Now they’re getting ready to boil the planet. Oh, and here they come. The human race. The end comes, as it was always going to, down a video phone.
Doctor Who, The Eleventh Hour.
It’s such a common complaint – that people were using their SmartPhones rather than engaging in the now. I was working in a country area late last year and overheard a group of people talking about a colleague’s recent trip to the city. “I stepped into an elevator”, he exclaimed, “And every single person was using their phone. No-one looked up once!” Shock. Gasps. “No manners!” someone replied, “City people have no manners at all!”
It’s an interesting phenomena that perhaps more so than anything else, manners are expected to be immutable. No evolution, just sometime in the 20th Century, peak manners was achieved and they could finally be locked down.
Except, of course, that’s not the case at all. These days kids speak to their parents in ways I wouldn’t have considered, but culturally, generationally, it seems the accepted way. It’s not because they’ve all collectively got rude, but because collectively the expectation of acceptable and/or appropriate behaviour continues to evolve, just like society in general.
The world we live in has changed substantially and the circles we can communicate in has grown staggeringly. When I was growing up, letter writing was still a big way of communicating. Phone calls outside of your local area were a “treat”, so it was pen, paper, a stamp and a 1-3 week turnaround. Or even longer. (The air mail stamp actually even meant something then, too.) Quite simply, you only immediately communicated with and only existed in the now with the people directly around you because that’s the only option that was available to you.
iBelong to a much bigger world now, a world that didn’t exist when manners were supposedly locked down. I have friends on Facebook scattered across the globe, at times across every continent save Antarctica, some of whom I’ve never met yet whom I can talk to just by tapping out a few lines on my phone (or my computer – but the phone is with me more often). I’ve communities of people I interact with via Twitter from all around the globe as well. Asking and answering questions, trading tidbits of information and sharing parts of our lives, however brief. Friends move away and we stay in contact. New people prepare to move and they start making contact in areas before they arrive. The barriers to communication continue to drop away and as they do our circles increase ever greater.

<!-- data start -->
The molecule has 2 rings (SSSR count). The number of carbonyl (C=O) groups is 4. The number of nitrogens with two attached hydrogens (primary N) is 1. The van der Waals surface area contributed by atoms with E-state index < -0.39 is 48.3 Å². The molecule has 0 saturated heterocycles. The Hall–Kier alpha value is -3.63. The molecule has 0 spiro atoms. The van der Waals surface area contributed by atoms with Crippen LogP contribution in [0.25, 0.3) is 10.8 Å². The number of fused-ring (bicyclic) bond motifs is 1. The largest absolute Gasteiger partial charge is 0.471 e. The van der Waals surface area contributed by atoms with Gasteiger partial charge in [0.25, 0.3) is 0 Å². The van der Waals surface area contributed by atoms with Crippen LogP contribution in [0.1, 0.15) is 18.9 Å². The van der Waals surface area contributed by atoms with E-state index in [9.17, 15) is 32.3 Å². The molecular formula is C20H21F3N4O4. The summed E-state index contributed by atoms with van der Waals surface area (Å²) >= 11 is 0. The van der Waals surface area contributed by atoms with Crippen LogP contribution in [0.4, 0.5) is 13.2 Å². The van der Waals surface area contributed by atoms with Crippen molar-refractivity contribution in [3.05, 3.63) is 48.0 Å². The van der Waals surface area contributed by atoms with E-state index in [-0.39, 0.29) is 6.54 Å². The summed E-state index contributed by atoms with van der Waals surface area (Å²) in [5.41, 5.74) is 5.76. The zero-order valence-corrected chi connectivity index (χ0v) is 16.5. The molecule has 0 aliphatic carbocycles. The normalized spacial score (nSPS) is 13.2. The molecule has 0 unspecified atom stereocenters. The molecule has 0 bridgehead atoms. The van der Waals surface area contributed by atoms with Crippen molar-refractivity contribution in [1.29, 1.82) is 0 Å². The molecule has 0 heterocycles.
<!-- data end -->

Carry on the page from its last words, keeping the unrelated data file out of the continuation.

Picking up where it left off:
iBelong to a much smaller world now, one where a friend walking down a street in Tokyo takes a photo and sends it to me just so I can see what it looks like. Where I take a photo of a statue in Milan and share it instantly with everyone I’m connected to, regardless of where they are in the world. Where I go to a museum or a zoo or just walk down a street, spot something interesting and take a photo of it. People are pulling out their phones and taking pictures so much now because it’s something they always would have done had it been so easy (and cheap) to do so. Humans covet memories, and memories made manifest by being able to instantly review them at any point later is exactly what people used to do by taking rolls of film or even drawing a sketch. Now they can just do it faster, and more often.
The complaint is that people who are immersed in their phones, and even those who are just splitting their attention between what’s going on around them and what’s happening elsewhere aren’t content to live in the now. Rubbish. They are living in the now, it’s just their now is bigger. It encompasses Australia and the UK, Germany and Brazil, China and Sweden. It encompasses the people they’re with and their best friends or family who previously would have been wholly excluded. Instead, they’re being included.
With expanded ranges of communication, people have expanded options for how much they immerse themselves in the physical here. Their actual here may be much larger than the area around them, of course. So that means sometimes the physical here gets 100% of the attention, but other times it gets 50% of the attention. SmartPhones and other forms of communication are drastically changing what the here is, what the now is.
iBelong to that world. It’s your choice as to whether you belong, too. But griping about people exercising their broader connections is turning into the new back in my day.